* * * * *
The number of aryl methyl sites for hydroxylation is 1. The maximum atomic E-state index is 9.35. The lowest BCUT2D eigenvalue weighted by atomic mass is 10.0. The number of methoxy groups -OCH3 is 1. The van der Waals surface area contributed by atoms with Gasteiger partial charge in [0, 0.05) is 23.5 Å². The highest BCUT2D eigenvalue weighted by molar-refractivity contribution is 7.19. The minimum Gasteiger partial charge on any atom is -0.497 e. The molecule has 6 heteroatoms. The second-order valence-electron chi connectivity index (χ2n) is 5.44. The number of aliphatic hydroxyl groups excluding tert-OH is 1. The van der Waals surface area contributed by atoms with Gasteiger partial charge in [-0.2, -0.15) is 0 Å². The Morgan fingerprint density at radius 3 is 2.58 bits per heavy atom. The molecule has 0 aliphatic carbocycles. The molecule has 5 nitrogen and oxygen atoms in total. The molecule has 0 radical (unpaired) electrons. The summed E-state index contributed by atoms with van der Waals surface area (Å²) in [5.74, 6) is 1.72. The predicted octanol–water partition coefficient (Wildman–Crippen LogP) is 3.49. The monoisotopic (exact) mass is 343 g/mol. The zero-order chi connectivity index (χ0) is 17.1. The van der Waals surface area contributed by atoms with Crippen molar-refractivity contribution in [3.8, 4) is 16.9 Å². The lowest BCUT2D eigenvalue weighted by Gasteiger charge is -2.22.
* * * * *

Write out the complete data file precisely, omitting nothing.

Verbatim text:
The number of aryl methyl sites for hydroxylation is 1. The maximum atomic E-state index is 9.35. The lowest BCUT2D eigenvalue weighted by atomic mass is 10.0. The number of methoxy groups -OCH3 is 1. The van der Waals surface area contributed by atoms with Gasteiger partial charge in [0, 0.05) is 23.5 Å². The highest BCUT2D eigenvalue weighted by molar-refractivity contribution is 7.19. The minimum Gasteiger partial charge on any atom is -0.497 e. The molecule has 6 heteroatoms. The second-order valence-electron chi connectivity index (χ2n) is 5.44. The number of aliphatic hydroxyl groups excluding tert-OH is 1. The van der Waals surface area contributed by atoms with Gasteiger partial charge in [-0.2, -0.15) is 0 Å². The Morgan fingerprint density at radius 3 is 2.58 bits per heavy atom. The molecule has 0 aliphatic carbocycles. The molecule has 5 nitrogen and oxygen atoms in total. The molecule has 0 radical (unpaired) electrons. The summed E-state index contributed by atoms with van der Waals surface area (Å²) in [5.74, 6) is 1.72. The predicted octanol–water partition coefficient (Wildman–Crippen LogP) is 3.49. The monoisotopic (exact) mass is 343 g/mol. The zero-order chi connectivity index (χ0) is 17.1. The van der Waals surface area contributed by atoms with Crippen molar-refractivity contribution in [3.8, 4) is 16.9 Å². The lowest BCUT2D eigenvalue weighted by Gasteiger charge is -2.22.